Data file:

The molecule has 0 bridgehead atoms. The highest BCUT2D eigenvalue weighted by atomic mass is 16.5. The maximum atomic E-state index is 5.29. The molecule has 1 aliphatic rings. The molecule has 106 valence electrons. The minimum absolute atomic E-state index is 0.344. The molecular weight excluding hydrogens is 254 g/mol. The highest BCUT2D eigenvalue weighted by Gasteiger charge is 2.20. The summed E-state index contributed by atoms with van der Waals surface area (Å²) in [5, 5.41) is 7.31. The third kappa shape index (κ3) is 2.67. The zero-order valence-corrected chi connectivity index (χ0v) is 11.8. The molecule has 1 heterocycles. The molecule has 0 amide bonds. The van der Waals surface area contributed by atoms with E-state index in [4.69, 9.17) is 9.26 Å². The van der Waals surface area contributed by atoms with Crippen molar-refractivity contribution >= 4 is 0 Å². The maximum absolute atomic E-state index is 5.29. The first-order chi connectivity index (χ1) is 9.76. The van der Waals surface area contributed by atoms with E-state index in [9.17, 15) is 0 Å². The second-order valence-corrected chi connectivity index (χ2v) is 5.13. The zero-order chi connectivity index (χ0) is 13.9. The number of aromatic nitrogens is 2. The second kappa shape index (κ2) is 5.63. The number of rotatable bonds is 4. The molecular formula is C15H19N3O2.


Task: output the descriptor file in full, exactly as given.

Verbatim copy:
The molecule has 0 bridgehead atoms. The highest BCUT2D eigenvalue weighted by atomic mass is 16.5. The maximum atomic E-state index is 5.29. The molecule has 1 aliphatic rings. The molecule has 106 valence electrons. The minimum absolute atomic E-state index is 0.344. The molecular weight excluding hydrogens is 254 g/mol. The highest BCUT2D eigenvalue weighted by Gasteiger charge is 2.20. The summed E-state index contributed by atoms with van der Waals surface area (Å²) in [5, 5.41) is 7.31. The third kappa shape index (κ3) is 2.67. The zero-order valence-corrected chi connectivity index (χ0v) is 11.8. The molecule has 1 heterocycles. The molecule has 0 amide bonds. The van der Waals surface area contributed by atoms with E-state index in [4.69, 9.17) is 9.26 Å². The van der Waals surface area contributed by atoms with Crippen molar-refractivity contribution >= 4 is 0 Å². The maximum absolute atomic E-state index is 5.29. The first-order chi connectivity index (χ1) is 9.76. The van der Waals surface area contributed by atoms with E-state index in [9.17, 15) is 0 Å². The second-order valence-corrected chi connectivity index (χ2v) is 5.13. The zero-order chi connectivity index (χ0) is 13.9. The number of aromatic nitrogens is 2. The second kappa shape index (κ2) is 5.63. The number of rotatable bonds is 4. The molecular formula is C15H19N3O2.